Striking Berlin airport workers may cease giving notice of walkouts after Ryanair Holdings Plc began using its own ground staff to help maintain services from the German capital.
The tactic of bringing in foreign “strikebreakers” poses a security threat because the Ryanair employees are being granted so-called air-side access without sufficient checks, the Ver.di union said yesterday.
The labor group, which represents about 2,000 striking staff at six ground-handling providers, may now deviate from its practice of announcing each walkout a day in advance to give people time to change their travel plans.
Ryanair said it had brought in only “fully qualified and authorized ground-handling staff” to dispatch aircraft and minimize disruption to customers. Kenny Jacobs the carrier’s chief marketing officer, added that strikers “have no business” accessing the airport and ramp when they are not working.
“It’s a disgrace that Berlin customers and visitors are having their travel plans disrupted,” Jacobs said in an emailed statement. “We call on the German government to intervene.”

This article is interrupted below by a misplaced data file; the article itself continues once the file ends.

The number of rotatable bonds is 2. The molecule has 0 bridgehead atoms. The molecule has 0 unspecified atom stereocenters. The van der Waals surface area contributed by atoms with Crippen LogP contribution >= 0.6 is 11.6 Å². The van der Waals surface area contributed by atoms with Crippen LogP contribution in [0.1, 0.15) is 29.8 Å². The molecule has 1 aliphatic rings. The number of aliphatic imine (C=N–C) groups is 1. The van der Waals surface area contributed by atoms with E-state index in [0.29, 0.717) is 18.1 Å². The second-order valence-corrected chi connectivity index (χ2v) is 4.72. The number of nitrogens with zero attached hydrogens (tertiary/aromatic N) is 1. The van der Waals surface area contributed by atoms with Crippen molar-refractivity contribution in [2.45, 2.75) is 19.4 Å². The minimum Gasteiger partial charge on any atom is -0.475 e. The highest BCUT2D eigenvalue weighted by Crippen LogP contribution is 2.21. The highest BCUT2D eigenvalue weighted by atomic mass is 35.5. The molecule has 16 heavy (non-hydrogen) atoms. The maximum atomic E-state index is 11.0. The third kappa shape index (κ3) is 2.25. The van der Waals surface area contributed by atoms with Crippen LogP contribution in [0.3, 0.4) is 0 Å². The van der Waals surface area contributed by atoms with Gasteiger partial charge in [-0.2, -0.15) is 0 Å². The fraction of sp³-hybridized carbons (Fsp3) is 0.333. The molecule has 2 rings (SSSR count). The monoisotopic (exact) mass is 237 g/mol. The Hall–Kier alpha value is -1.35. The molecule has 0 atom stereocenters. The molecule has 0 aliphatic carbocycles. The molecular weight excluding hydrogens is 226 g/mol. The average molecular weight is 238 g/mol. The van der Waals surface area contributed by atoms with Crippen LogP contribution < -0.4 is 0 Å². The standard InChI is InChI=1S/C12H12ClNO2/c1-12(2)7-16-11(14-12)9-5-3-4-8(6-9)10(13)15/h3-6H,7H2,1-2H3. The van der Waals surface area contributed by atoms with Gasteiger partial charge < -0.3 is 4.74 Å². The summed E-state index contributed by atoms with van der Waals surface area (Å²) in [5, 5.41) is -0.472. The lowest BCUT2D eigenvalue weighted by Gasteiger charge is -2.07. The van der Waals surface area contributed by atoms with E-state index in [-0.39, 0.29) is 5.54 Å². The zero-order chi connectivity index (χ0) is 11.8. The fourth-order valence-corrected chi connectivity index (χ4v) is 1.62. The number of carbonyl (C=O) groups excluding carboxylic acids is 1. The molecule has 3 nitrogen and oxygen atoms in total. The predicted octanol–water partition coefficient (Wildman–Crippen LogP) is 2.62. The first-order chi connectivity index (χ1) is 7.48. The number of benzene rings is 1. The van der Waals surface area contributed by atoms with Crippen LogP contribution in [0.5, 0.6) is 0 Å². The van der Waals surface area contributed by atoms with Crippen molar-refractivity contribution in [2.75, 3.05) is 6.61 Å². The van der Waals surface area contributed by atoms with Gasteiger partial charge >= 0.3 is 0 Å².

Flights from Berlin’s Tegel and Schoenefeld airports are being disrupted for a third day in five as workers seek improvements in pay that’s been squeezed by increased competition. Some 578 flights were canceled, taking the total lost since the walkouts began on Friday to more than 1,900.
Some other airlines are also managing to operate flights, and while that may be with Berlin-based staff or non- striking handlers, Ryanair said it’s not alone in drafting in help.
Europe’s biggest low-cost carrier serves Schoenefeld alongside discount rivals including EasyJet Plc and Norwegian Air Shuttle ASA. Tegel’s leading operators are Air Berlin Plc, Deutsche Lufthansa AG and British Airways.
Ver.di said that the current strike will end today. While the union didn’t directly respond to an offer from the employers to enter mediation, it said a sweetened pay deal must be proposed to stave off further action. Though an agreement has been reached at Stuttgart airport, the conflict could spread to Frankfurt, where Acciona SA has yet to agree terms, it said. Richard Weiss, Bloomberg